Interactive Voice Response Technology to Mobilize Contingency Management for Smoking Cessation

This study is currently recruiting participants.
Verified December 2013 by University of Connecticut Health Center
Sponsor:
Collaborator:
Information provided by (Responsible Party):
University of Connecticut Health Center
ClinicalTrials.gov Identifier:
NCT01484717
First received: November 30, 2011
Last updated: February 24, 2014
Last verified: December 2013
  Purpose

Cigarette smoking remains the most common source of preventable morbidity and mortality in the United States, with in excess of $167 billion in economic costs per year. Contingency management (CM), in which tangible incentives are provided contingent on a target behavior like abstinence, is highly efficacious in improving substance abuse treatment outcomes and is receiving increased attention for smoking cessation. Expired carbon monoxide (CO) is the most common objective smoking status test used in smoking research and treatment. Unfortunately, multiple CO tests/day are typically required to detect all smoking and reinforce sustained abstinence. The resulting logistical and resource limitations greatly limit the application of this potentially powerful quit smoking toolset. This study addresses these limitations by examining the effectiveness of using interactive voice response technology (IVR) to implement CM. Smokers who want to quit (N = 90 randomized) will receive 2 quit preparation sessions based on public health guidelines for smoking cessation and set a target quit date. Participants will be randomly assigned to 1 of 2 treatment conditions: (a) IVR-S consisting of objective smoking status monitoring using IVR, telephone counseling and transdermal nicotine and (b) IVR-CM, consisting of the same monitoring, telephone counseling and transdermal nicotine plus IVR-based CM for smoking abstinence. It is hypothesized that abstinence rates will be higher in the IVR-CM condition compared to the IVR-S, supporting a combined IVR CM approach, and thereby greatly increasing the applicability of these powerful smoking cessation tools.


Condition Intervention Phase
Cigarette Smoking
Behavioral: contingency management for smoking abstinence
Drug: transdermal nicotine
Behavioral: Telephone counseling
Phase 2

Study Type: Interventional
Study Design: Allocation: Randomized
Endpoint Classification: Efficacy Study
Intervention Model: Parallel Assignment
Masking: Open Label
Primary Purpose: Treatment
Official Title: Interactive Voice Response Technology to Mobilize Contingency Management for Smoking Cessation

Resource links provided by NLM:


Further study details as provided by University of Connecticut Health Center:

Primary Outcome Measures:
  • Longest duration of abstinence [ Time Frame: Week 24 ] [ Designated as safety issue: No ]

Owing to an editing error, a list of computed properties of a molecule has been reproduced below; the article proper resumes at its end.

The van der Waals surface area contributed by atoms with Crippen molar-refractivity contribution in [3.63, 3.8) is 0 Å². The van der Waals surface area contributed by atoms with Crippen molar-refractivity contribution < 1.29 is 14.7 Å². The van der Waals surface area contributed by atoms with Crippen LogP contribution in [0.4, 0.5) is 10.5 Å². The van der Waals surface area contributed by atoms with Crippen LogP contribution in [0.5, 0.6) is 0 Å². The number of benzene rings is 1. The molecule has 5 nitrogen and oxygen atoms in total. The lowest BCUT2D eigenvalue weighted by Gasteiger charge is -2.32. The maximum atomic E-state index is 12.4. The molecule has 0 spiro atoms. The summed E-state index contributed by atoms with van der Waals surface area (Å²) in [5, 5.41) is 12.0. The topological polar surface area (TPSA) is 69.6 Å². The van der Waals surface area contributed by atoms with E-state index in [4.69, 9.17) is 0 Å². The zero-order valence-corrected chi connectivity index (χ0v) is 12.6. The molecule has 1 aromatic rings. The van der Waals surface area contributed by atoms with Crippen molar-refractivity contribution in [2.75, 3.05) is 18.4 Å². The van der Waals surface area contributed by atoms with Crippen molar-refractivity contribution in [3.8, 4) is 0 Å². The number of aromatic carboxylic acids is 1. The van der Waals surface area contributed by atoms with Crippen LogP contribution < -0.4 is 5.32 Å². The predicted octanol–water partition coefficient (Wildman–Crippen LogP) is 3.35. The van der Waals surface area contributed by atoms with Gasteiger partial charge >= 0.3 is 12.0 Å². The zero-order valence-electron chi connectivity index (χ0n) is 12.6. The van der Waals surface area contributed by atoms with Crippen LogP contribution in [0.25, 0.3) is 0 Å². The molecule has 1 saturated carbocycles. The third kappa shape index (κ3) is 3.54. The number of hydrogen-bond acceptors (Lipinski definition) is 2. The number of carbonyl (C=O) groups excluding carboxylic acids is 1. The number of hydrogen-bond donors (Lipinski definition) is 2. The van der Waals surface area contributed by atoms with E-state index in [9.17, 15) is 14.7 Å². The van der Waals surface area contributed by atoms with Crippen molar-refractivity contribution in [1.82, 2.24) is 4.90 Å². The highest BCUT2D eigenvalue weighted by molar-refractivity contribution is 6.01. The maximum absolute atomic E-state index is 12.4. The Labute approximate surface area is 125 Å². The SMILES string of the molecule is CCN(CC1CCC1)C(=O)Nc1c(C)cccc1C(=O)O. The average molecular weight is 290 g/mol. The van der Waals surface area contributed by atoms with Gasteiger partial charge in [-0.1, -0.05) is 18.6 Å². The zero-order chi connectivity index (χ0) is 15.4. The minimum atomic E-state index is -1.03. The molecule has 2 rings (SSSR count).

Estimated Enrollment: 90
Study Start Date: January 2012
Estimated Study Completion Date: September 2014
Estimated Primary Completion Date: September 2014 (Final data collection date for primary outcome measure)
Arms Assigned Interventions
Active Comparator: Standard Care
Telephone counseling plus nicotine patch
Drug: transdermal nicotine
Participants receive an 8 week supply of transdermal nicotine [21 mg patches (4 wks), 14 mg (2 wks), 7 mg (2 wks)].
Behavioral: Telephone counseling
Participants receive brief twice weekly telephone counseling.
Experimental: Contingency management for abstinence from cigarettes
Telephone counseling and nicotine patch plus contingency management
Behavioral: contingency management for smoking abstinence
Participants earn the chance to win prizes for breath samples that test negative for cigarette smoking.
Drug: transdermal nicotine
Participants receive an 8 week supply of transdermal nicotine [21 mg patches (4 wks), 14 mg (2 wks), 7 mg (2 wks)].
Behavioral: Telephone counseling
Participants receive brief twice weekly telephone counseling.

  Eligibility

Ages Eligible for Study:   18 Years and older
Genders Eligible for Study:   Both
Accepts Healthy Volunteers:   No
Criteria

Inclusion Criteria:

  • regular cigarette smoker
  • age ≥ 18
  • mailing address & valid photo I.D.
  • want transdermal nicotine

Exclusion Criteria:

  • not English speaking
  • in recovery for pathological gambling
  • contraindication for transdermal nicotine
  • female who is pregnant, nursing a child, or not using effective contraception
  Contacts and Locations
Please refer to this study by its ClinicalTrials.gov identifier: NCT01484717

Contacts
Contact: Ellen Ciesielski 860-679-4556 eciesielski@uchc.edu

Locations
United States, Connecticut
University of Connecticut Health Center Recruiting
Farmington, Connecticut, United States, 06030
Principal Investigator: Sheila Alessi, Ph.D.         
Sponsors and Collaborators
University of Connecticut Health Center
Investigators
Principal Investigator: Sheila Alessi, Ph.D. University of Connecticut Health Center
  More Information

No publications provided

Responsible Party: University of Connecticut Health Center
ClinicalTrials.gov Identifier: NCT01484717     History of Changes
Other Study ID Numbers: 11-132-2, R21DA029215
Study First Received: November 30, 2011
Last Updated: February 24, 2014
Health Authority: United States: Institutional Review Board
United States: Federal Government

Additional relevant MeSH terms:
Smoking
Habits
Nicotine
Nicotine polacrilex
Ganglionic Stimulants
Autonomic Agents
Peripheral Nervous System Agents
Physiological Effects of Drugs
Pharmacologic Actions
Nicotinic Agonists
Cholinergic Agonists
Cholinergic Agents
Neurotransmitter Agents
Molecular Mechanisms of Pharmacological Action
Central Nervous System Stimulants
Central Nervous System Agents
Therapeutic Uses

ClinicalTrials.gov processed this record on April 16, 2014